Short. That was the first word I thought of about myself when I watched the video from The Body Image Movement. Did you see how the women were asked to use one word to describe their body? Not only did most women use negative words, many of the women couldn't keep it to one word. As if saying one negative thing about themselves wasn't enough. It had to be more. They needed to elaborate on it. It's as if they were describing why they aren't worthy of being loved. Don't love me-I'm wobbly. Don't love me-I'm stumpy. Don't love me-I'm gross. Don't love me-I'm imperfect. And then there are the Dove videos about women's images of themselves and Colbie Caillat's "Try" video. These are heart breaking. I see myself in the women who think hard about which door to walk through. I wrestle with the idea of walking out the door without makeup and how good I think an outfit looks on me.
So what happens when we feel like our appearance is offensive to others? When we think our least flattering angle is any angle when others are in the room? Where does that place us when we are pursuing degrees or promotions? How does that impact how we relate to our friends, partners, and children? What happens when we interact with someone that is or that we perceive to be an authority figure? How does it play out for us when we are preparing for and giving birth?
I know it had and has an impact on all of those situations for me. Because when you think of yourself as not-enough, then everyone else seems like they are more than you. You put them on a pedestal while you hate on yourself in the mirror before you even walk out the door. In those moments, the person who mattered most has abandoned you. You. You matter most. Your opinion of yourself matters the most. You are the one who needs to feel like you're enough. No one else can tell you you're enough and have it mean something unless you've taken that step. It feels like a risk. There are industries that need you to feel like you're not enough. There are societal norms that help us develop and hone this way of thinking. And while many people aren't intentionally reinforcing this, it is reinforced every day. When you start looking, you'll start seeing how pervasive this is. But your belief in and admiration for yourself is stronger than all of this.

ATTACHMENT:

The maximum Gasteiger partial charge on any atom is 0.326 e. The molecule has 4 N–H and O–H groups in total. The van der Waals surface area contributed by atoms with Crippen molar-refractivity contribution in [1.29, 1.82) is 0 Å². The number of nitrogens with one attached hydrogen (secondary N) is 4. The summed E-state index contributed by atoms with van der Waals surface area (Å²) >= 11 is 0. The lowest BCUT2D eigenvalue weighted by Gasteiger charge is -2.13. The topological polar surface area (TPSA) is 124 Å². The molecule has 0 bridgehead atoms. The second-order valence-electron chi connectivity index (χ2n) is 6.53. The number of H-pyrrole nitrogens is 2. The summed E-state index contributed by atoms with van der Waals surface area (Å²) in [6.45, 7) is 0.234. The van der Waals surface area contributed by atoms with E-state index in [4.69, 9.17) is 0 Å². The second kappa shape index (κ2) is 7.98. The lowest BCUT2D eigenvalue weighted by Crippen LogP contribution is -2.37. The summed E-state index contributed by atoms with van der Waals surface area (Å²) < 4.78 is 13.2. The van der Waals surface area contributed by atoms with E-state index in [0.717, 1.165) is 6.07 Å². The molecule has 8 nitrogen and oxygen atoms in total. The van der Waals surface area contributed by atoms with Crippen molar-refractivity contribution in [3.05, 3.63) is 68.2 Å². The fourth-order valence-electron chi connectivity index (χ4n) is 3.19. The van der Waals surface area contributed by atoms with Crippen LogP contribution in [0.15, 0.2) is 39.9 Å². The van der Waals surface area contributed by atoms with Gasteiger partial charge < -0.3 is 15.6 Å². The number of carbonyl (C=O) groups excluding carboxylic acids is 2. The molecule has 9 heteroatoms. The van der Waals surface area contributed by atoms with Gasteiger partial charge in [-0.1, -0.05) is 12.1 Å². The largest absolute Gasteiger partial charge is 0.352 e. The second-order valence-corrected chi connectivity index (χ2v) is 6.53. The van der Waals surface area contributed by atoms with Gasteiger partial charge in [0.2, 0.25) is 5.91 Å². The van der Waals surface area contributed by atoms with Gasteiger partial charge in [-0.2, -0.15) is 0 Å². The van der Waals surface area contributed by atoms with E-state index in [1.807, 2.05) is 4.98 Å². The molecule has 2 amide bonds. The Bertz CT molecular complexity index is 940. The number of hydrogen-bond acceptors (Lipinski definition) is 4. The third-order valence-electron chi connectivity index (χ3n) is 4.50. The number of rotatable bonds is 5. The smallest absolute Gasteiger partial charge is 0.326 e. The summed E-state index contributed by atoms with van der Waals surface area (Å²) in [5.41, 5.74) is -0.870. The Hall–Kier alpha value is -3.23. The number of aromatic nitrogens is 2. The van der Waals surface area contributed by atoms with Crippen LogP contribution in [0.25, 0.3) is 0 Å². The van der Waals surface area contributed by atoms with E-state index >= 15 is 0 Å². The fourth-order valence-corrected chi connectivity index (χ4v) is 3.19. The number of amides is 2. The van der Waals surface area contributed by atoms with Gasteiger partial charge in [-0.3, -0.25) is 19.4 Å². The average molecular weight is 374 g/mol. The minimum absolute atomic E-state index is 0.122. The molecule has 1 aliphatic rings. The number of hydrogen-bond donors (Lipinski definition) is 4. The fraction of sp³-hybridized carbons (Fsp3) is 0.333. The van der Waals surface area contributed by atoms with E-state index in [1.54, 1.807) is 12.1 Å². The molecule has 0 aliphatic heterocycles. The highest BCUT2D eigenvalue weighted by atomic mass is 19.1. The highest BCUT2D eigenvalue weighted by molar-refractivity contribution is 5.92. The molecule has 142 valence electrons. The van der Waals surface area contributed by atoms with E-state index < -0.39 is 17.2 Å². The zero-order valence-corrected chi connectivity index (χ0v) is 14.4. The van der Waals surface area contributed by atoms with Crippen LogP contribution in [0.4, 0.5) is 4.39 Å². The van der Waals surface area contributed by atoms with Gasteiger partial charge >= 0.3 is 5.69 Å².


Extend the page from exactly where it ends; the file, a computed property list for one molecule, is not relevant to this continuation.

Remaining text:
I've been interested in Masaru Emoto's work with water crystals. How they change just from being shown a word or listening to music. What impact do these negative words have on our bodies which are mostly made of water? If we constantly think and speak negatively about ourselves, do we change our water structure and what does that mean for our health? What happens if we flip it and start focusing on positivity?
Almost a year ago, I posted a blog post kind of like the one I'm writing now. It was really hard to write a post titled "Your Perfect Body," when my body was struggling to go into effective labor. It was hard when I had such high hopes for my labor and I wasn't sure I could do it. But I tried to find a least one thing my body was doing perfectly. In reality, my body does millions of things perfectly every day. My heart beats, my cells regenerate, my lungs fill and empty-all without appreciation from me. But now, Dear Body, I see you for everything you do. I see you for the beauty you have and for your special place in this world. I'm looking forward to learning more about you. The new words I offer to you as a description of you are powerful and surprising.
How about you? What do you think about your body? What do you want to see about your body? (Comment on Facebook to be entered into a drawing.)